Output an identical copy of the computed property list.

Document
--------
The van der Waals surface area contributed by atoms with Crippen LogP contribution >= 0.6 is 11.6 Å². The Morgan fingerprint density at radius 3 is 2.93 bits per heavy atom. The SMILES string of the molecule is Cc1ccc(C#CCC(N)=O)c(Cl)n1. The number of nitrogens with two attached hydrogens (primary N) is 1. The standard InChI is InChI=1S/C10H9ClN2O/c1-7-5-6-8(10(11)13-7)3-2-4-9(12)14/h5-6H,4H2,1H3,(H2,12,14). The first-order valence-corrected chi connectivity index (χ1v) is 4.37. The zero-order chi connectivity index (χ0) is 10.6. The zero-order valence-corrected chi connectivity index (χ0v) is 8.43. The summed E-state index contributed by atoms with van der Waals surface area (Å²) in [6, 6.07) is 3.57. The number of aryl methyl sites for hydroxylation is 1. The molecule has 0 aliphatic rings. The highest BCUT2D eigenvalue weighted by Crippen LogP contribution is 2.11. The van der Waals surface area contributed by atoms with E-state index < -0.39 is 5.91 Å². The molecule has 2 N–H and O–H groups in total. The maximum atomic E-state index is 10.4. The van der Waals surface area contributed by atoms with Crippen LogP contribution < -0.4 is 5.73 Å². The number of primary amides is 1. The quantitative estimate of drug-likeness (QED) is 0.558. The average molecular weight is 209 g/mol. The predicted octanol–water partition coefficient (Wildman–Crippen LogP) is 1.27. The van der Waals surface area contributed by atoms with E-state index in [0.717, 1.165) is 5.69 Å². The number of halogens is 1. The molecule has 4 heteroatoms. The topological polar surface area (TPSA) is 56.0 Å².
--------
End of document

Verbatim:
The van der Waals surface area contributed by atoms with Crippen LogP contribution >= 0.6 is 11.6 Å². The Morgan fingerprint density at radius 3 is 2.93 bits per heavy atom. The SMILES string of the molecule is Cc1ccc(C#CCC(N)=O)c(Cl)n1. The number of nitrogens with two attached hydrogens (primary N) is 1. The standard InChI is InChI=1S/C10H9ClN2O/c1-7-5-6-8(10(11)13-7)3-2-4-9(12)14/h5-6H,4H2,1H3,(H2,12,14). The first-order valence-corrected chi connectivity index (χ1v) is 4.37. The zero-order chi connectivity index (χ0) is 10.6. The zero-order valence-corrected chi connectivity index (χ0v) is 8.43. The summed E-state index contributed by atoms with van der Waals surface area (Å²) in [6, 6.07) is 3.57. The number of aryl methyl sites for hydroxylation is 1. The molecule has 0 aliphatic rings. The highest BCUT2D eigenvalue weighted by Crippen LogP contribution is 2.11. The van der Waals surface area contributed by atoms with E-state index < -0.39 is 5.91 Å². The molecule has 2 N–H and O–H groups in total. The maximum atomic E-state index is 10.4. The van der Waals surface area contributed by atoms with Crippen LogP contribution < -0.4 is 5.73 Å². The number of primary amides is 1. The quantitative estimate of drug-likeness (QED) is 0.558. The average molecular weight is 209 g/mol. The predicted octanol–water partition coefficient (Wildman–Crippen LogP) is 1.27. The van der Waals surface area contributed by atoms with E-state index in [0.717, 1.165) is 5.69 Å². The number of halogens is 1. The molecule has 4 heteroatoms. The topological polar surface area (TPSA) is 56.0 Å².